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4.3.1 Java and Standard I/O

Java adopted the UNIX concept of standard I/O (see Section 1.3.1.1). The Linux file descriptors are available to a running Java program as I/O streams via the System class. The System class contains three public static fields


named in, out, and err. You’ve probably already seen out in Java programs with statements like this:


System.out.println("Hello, world.");


You can also write:


System.err.println("Error message here\n");


and


BufferedReader in = new BufferedReader(new

InputStreamReader(System.in)); while ((line = in.readLine()) != null) {

...

}


Java parallels Linux nicely on I/O descriptors. If you redirect any of those file descriptors from the shell command line when you execute a Java program, then that redirected I/O is available to your Java application—with no additional work on your part.

In the example above, if you have System.in all wrapped up into a BufferedReader from which your program is reading lines, then you can run that program as:


$ java MyCode


and it will read input as you type it on your keyboard. This may be how you test your program, but when you put this program to its intended use, you may want it to be able to read from a file. This you can do without any change to the program—thanks to file descriptors, input streams, and redirecting input, for example:


$ java MyCode < file2


which will let the same Java program read from the file named file2 rather than from keyboard.

Your Java program can also set the values of System.in, System.out, and System.err as it executes, to change their destinations.

One common example is changing the destination of System.out, the typical recipient of debugging or logging messages. Say you’ve created a class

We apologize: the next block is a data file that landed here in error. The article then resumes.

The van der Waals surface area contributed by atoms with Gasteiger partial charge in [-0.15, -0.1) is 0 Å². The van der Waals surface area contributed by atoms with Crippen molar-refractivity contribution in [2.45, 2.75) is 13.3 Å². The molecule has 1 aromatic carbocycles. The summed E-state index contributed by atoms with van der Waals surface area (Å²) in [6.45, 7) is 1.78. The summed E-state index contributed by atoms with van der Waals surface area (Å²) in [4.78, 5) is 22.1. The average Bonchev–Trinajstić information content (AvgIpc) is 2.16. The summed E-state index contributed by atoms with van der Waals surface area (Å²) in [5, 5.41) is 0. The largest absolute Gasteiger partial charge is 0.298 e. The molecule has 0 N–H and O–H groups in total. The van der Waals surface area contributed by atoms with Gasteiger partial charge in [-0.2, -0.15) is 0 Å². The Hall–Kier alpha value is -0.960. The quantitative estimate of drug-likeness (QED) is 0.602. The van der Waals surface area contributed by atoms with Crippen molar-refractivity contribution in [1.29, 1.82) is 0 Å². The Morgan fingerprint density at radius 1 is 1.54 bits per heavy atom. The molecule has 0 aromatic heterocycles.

or even a whole package of classes that write log messages to System.out (e.g., System.out.println("some message")). Now you realize that you’d like the output to go somewhere else.

You could redirect standard out, as in:


$ java SomeClass > log


but that requires the user to remember to redirect the output every time the program is invoked. That’s fine for testing, or if the output is intended to go to a different place each time it is invoked. But, in this example, we always want the output to go to the same location.

Without changing any of the System.out.println() statements, all the messages can be sent to a new location by reassigning the System.out print stream. The System class has a setter for out—that is, a method which will let you set a new value for out. In your Java program, open the new destination file and give this to the System class:


PrintStream ps = new PrintStream("pathname"); System.setOut(ps);


It will be used from that point forward in the execution of this program as its

out output stream.



CAUTION

Changing standard out (or in, or err) will make the change for all classes from here on in this invocation of the Java runtime—they are static fields of the one System class. Since this is so serious a move, the Java Security Manager (see Section 5.8.4.2) provides a check for setIO to see if the Java program is allowed to make such changes. If such a security manager is in place and you are not allowed to make such changes, an exception (SecurityException) will be thrown. Note also that the permission applies to setting any of the fields; it doesn’t divide the permission into setting one (e.g., out) but not another (e.g., in).

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